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“The Lost Thing” and Things About “Lost”

The concepts of belonging and being lost are common in children’s stories. If you’re a primary teacher, think about your classroom bookshelf – there is probably at least one book about something separated from where it belongs – Lost and Found by Oliver Jeffers, for example. Or here’s a poem (with lost line breaks!) from Jason using “lost” figures of speech.

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Lost
Lose your temper lose the thread lose your mind lose your head it’s a lost cause it’s your loss you’re a loser no love lost lost in translation losing sleep lost in the mists of time lost sheep losing battle losing ground yet don’t lose it lost and found win some lose some lost your looks lose yourself inside a book

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Exploring ‘Lost’ as a concept

Books about something, or someone, being lost create the opportunity for fruitful philosophical enquiry. Use the story as a stimulus and consider starting things off with a simple question, for example:

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What does it mean to be lost?
Do you have to come from somewhere, to be lost?
Can you be lost in somewhere you belong?

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As ‘being lost’ can apply to so many things, you can also pose questions that openly invite pupils to give examples:

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Are there some things that can never get lost?
Are there some things that do not belong anywhere?

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And of course, there is the sense of lost which invokes grief – losing somebody, rather than being lost yourself. Perhaps that sensitive issue is for another enquiry, or perhaps that sense is so intertwined with “being lost” that they can helpfully be thought of together if it arises.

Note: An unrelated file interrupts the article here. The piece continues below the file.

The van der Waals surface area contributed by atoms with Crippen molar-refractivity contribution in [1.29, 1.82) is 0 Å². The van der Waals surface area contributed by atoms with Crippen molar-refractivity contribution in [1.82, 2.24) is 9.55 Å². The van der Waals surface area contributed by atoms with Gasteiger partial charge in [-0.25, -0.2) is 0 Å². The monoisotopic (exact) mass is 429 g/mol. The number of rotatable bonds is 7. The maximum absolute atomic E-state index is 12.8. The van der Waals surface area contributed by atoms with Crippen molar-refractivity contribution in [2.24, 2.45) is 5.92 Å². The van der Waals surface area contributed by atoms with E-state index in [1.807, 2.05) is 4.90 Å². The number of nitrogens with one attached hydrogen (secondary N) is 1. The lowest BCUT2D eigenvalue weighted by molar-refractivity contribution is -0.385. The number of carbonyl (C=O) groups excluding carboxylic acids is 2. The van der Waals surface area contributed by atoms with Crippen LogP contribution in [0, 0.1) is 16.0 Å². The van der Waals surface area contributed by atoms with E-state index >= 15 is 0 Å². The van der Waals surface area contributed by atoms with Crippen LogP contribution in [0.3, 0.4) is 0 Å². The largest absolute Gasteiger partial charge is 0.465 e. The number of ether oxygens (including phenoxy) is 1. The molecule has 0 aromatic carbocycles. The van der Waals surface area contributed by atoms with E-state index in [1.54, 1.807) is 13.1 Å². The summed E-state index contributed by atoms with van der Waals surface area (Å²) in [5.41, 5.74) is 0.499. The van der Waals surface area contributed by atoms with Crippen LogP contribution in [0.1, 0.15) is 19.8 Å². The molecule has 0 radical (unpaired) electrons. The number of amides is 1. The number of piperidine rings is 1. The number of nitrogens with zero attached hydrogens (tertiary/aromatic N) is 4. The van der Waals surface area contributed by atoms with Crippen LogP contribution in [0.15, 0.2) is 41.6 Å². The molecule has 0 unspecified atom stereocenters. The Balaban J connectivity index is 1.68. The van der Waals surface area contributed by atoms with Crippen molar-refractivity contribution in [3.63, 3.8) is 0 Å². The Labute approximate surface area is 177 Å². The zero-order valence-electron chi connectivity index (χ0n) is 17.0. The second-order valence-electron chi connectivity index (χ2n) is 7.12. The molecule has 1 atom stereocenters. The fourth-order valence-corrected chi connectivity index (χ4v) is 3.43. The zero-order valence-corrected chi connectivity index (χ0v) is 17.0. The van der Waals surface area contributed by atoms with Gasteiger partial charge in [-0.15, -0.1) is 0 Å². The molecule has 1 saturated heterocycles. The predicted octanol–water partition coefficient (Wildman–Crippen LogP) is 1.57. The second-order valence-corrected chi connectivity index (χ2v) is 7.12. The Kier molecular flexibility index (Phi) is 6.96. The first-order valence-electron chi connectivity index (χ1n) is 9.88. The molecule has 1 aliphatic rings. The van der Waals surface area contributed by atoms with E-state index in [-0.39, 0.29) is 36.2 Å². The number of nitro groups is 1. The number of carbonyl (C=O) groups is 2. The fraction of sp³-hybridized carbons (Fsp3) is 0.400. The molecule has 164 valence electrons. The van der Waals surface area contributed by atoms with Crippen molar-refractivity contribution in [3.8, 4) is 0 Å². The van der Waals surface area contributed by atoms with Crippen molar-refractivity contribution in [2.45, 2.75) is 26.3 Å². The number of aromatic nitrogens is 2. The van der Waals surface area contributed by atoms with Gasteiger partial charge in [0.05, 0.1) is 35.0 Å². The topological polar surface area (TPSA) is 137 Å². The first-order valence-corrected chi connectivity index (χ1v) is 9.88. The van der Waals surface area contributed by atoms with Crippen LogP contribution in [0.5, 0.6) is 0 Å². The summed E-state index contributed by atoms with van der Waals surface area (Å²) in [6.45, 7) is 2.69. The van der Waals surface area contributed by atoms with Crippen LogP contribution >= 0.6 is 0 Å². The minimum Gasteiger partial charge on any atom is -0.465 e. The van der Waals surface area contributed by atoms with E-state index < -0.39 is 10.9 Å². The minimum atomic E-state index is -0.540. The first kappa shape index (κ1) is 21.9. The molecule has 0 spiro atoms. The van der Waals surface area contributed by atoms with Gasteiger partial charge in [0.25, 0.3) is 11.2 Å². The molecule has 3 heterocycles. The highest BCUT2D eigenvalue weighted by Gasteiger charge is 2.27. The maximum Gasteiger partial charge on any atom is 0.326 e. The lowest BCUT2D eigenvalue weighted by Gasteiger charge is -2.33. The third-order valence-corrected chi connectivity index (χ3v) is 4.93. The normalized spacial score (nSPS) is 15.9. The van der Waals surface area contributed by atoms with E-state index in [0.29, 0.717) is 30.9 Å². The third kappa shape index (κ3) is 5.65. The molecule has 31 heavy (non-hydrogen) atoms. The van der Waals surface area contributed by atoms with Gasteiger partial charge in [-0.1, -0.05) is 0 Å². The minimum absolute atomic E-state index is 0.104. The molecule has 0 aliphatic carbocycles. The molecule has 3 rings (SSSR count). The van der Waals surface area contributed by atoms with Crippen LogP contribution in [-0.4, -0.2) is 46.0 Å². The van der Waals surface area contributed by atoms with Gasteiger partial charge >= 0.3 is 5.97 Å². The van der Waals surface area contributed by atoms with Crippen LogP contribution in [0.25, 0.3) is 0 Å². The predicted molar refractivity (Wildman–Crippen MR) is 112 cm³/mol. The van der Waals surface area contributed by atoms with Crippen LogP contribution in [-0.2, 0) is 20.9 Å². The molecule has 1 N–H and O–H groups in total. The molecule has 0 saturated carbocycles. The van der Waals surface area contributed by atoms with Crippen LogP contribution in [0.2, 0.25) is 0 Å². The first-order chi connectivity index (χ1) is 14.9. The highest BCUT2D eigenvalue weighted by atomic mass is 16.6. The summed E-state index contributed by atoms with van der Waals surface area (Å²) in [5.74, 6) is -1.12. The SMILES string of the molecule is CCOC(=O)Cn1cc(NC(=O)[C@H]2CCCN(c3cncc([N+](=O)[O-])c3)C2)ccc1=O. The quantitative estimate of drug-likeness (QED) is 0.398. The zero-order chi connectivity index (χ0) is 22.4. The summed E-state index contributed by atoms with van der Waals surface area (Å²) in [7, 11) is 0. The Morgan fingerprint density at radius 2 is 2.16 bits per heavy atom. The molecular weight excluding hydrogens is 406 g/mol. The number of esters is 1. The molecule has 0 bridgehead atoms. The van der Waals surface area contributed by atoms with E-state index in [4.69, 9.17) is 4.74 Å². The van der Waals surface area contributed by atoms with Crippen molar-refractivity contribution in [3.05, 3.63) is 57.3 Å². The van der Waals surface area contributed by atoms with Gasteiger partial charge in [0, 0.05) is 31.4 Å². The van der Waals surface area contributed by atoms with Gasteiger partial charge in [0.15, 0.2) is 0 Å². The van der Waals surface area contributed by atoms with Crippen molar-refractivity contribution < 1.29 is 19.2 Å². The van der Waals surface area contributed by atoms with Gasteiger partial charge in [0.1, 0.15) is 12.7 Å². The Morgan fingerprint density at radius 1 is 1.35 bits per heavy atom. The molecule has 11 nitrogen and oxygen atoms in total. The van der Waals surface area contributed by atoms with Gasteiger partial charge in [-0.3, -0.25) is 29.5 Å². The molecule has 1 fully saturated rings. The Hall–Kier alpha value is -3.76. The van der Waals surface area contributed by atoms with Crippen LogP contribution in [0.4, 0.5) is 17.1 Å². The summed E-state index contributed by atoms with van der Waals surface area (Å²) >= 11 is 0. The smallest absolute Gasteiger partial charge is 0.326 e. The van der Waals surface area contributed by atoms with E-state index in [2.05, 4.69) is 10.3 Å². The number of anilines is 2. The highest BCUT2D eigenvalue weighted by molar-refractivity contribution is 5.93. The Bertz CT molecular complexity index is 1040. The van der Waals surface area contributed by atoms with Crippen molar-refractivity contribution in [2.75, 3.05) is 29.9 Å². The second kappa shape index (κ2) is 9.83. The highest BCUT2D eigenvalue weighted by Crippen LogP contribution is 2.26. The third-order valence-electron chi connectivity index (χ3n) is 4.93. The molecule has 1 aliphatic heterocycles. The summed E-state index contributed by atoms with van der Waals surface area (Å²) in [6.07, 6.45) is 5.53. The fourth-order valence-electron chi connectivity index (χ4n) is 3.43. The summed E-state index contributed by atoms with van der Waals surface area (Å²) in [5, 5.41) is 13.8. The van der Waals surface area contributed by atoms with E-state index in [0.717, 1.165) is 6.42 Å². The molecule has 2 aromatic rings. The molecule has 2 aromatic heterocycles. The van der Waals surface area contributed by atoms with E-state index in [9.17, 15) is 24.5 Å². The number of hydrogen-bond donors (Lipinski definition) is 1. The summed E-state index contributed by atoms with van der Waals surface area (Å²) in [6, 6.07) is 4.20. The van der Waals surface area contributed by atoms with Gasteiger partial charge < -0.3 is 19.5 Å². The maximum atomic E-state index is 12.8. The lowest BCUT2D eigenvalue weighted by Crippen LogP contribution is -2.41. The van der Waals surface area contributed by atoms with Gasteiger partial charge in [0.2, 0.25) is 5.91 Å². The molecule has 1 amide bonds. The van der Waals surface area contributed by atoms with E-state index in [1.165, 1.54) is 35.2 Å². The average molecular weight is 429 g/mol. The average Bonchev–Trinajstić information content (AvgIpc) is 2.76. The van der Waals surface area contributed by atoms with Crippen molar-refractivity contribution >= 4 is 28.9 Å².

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Beginning with a question of your own is likely to hook their engagement, and spark an immediate flow of ideas. You can then step back and encourage the class to comment on something that has already been said – do they agree or disagree? Holding a ‘referendum’ on an idea effectively turns it into a new question and so helps the enquiry grow organically.

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Example of classroom use

During a residency earlier this week, Tom had the pleasure of watching Year 4 Teacher Alice Tubbs use Shaun Tan’s picturebook “The Lost Thing” as a stimulus earlier this week. A story of a boy who comes across a bizarre creature and endeavours to find out where it belongs, it deserves its place in any classroom, and has also been turned into an Oscar-winning short film.

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Alice began with How do we know the thing is lost? to encourage pupils to use evidence from the story. Next, when the pupils were asked Is it possible to be ‘just plain lost’? they seemed ready to use wider evidence and examples to support their ideas, leading to rich discussion about whether you can really be lost if you belong somewhere.

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World Philosophy Day – Thursday 16th November

It’s World Philosophy Day next Thursday, so we’ll be sending a special themed issue on Tuesday to provide a ready-made resource for use across the school. Watch this space.

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Best wishes,

Tom and Jason

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